TPN _ Eddie Stobart

For a man that has led The Pallet Network (TPN) through its biggest change in recent history, namely joining the Eddie Stobart Logistics (ESL) fold, Mark Duggan comes across as assured and relaxed when catches up with him.

The reason for the interview with TPN's MD is that it’s now more than six months since the network’s backer, private equity company LDC, decided to bring its 11-year ownership to an end.

The decision caused a wave of excitement within the road transport industry after ESL proved the successful suitor, and tantalisingly created something new in the mature pallet-network sector.

Duggan has previously described the purchase by the national operator, which has been building its capability in several sectors, as the evolution of the pallet network model.

In a press release issued to support the six-month milestone ahead of this interview, TPN and ESL talk about the ‘guiding principles’ that were agreed between Duggan and ESL CEO Alex Laffey following the deal.

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According to Laffey, “our guiding principles lay down the basic values which we will all bring to these new partnerships – the key one being mutual benefit.

“It has to work for everyone, including ESL, TPN, their members and the customer”.

Duggan picks up this point when we speak. “TPN is all about collaboration," he says.

He elaborates by stating that the network's current shared vision can be traced back to 2014 when a significant uplift in volume caused TPN and its members some issues.

Mark Duggan TPN20182

Mark Duggan, MD, TPN

“We got together and as a membership agreed to a fundamental shift in how we ran things. Our shared vision today links back to that project.”

Duggan explained that at that time the network members defined what "good" looked like, set the membership's objectives and agreed a collective strategy to deliver them - essentially taking time out from a fast growing business to collectively pause for breath.

"This way of working goes beyond operational principles and is based on a culture of mutual trust, support and communication.

"We respect that every member is in business to make money... but where 126 circles [the number of member depots in TPN] overlap there is a place called common interest, and that's where TPN has its flag. We all need to keep a focus on that area to move forward together as one," he says.

“So the guided principles [which dovetail nicely] are Alex’s way of saying ‘it’s got to work for everybody’,” Duggan adds.

Indeed, reinforcing this members-first approach, TPN is not a pallet network that has central contracts - something Duggan clearly feels strongly about - so the revenue generated within the network is purely from the haulier members.

It should come as no surprise then that rather than everything getting painted green and white following the deal - yes, tongue in cheek but a question asked at the time within the industry - TPN has remained very much its own master within the fast expanding ESL group.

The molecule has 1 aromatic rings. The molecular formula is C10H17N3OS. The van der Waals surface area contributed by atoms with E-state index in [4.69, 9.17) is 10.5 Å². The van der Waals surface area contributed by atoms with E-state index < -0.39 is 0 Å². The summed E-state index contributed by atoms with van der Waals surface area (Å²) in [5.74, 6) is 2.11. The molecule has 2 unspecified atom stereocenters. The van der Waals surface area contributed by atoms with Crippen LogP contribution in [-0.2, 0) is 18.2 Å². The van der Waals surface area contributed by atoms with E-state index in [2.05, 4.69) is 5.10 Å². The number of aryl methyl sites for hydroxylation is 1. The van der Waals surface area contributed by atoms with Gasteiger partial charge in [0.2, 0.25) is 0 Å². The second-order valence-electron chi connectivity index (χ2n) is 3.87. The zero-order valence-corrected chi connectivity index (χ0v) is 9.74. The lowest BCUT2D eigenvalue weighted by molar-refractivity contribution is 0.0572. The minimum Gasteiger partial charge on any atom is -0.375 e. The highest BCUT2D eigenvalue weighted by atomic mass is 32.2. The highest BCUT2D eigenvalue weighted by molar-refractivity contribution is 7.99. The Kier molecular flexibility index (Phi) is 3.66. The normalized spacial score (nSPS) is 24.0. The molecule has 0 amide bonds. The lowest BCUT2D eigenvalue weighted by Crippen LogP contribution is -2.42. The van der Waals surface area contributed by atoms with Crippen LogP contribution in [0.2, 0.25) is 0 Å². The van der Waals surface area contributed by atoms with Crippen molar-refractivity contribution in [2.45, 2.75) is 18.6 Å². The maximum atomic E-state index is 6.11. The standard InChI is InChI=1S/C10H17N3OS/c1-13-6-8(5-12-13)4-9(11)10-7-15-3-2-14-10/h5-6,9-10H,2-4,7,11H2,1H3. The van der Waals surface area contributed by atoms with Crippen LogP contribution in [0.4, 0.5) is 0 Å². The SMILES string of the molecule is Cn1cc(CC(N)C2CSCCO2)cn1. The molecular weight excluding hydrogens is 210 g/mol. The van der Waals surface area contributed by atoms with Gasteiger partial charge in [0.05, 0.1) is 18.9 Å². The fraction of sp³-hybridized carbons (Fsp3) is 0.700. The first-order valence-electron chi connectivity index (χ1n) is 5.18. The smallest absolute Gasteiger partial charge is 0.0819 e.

"We had a big decision to make and we had a lot of options," says Duggan of the deal last year, clearly at peace with the ultimate choice made.


With the working relationship established opportunities have arisen for TPN, which is essentially a strategic partner now for ESL. Those sales leads are routed through TPN under the arrangement and presented to its membership, allowing members that may want to to bring ESL freight into the network.

Leads are in the main within the B2B marketplace, which is clearly where Duggan wants to be "as the network of choice". He adds that B2C is around 13% of volume in TPN.

"We obviously undertake B2C deliveries, however their special requirements mean they are often more costly for members to effect, which isn't really recognised in pricing," he says.

“It’s not about B2C for Stobart either. B2B and professional shippers, sustainable freight flows, fewer collections and better margin is what they are about,” he adds.


For ESL, which despite its significant resources wasn't active in the world of one to five pallet deliveries, TPN has clearly enhanced its capability.

Duggan picks this up. “There is a PLC brand where Stobart manage the containers, then they make use of their multi modal capability across rail and road.

“Then there is an element that doesn’t fit… the one to five pallets, which is where we step in," he explains.

"However it is not the case that ‘you have to take it’. It is an opportunity for members, who are invited to price up the work and return with that price to ESL to see if it’s accepted. If it works for everyone, it goes ahead,” Duggan says.

Ultimately, the guiding principles protect against simply more volume and more pressure. “It is for the TPN member to decide,” he says.

The relationship is also a two-way street. Duggan tells that a TPN member found themselves in a negotiation a while back with a client far larger than they would normally deal with.

It was clear that individually they did not have the capability to deliver but ESL did. The lead was fed back providing a win win for everybody.

"ESL is offering partnerships that work outside of and beyond the network. So good quality work guaranteed for members, with no risk and a commitment between them and ESL," Duggan says.

It all adds up to a seemingly mutually beneficial relationship for network and owner alike. Duggan is clearly in no doubt.

“Everything Stobart said they would do, they have done. It’s been really good news and they’ve allowed me to continue running the strategy as I want,” he says.

“Members now have access to work and accounts they wouldn’t normally get.”

It is, to paraphrase Duggan's parting comment to, an exciting time within the TPN network.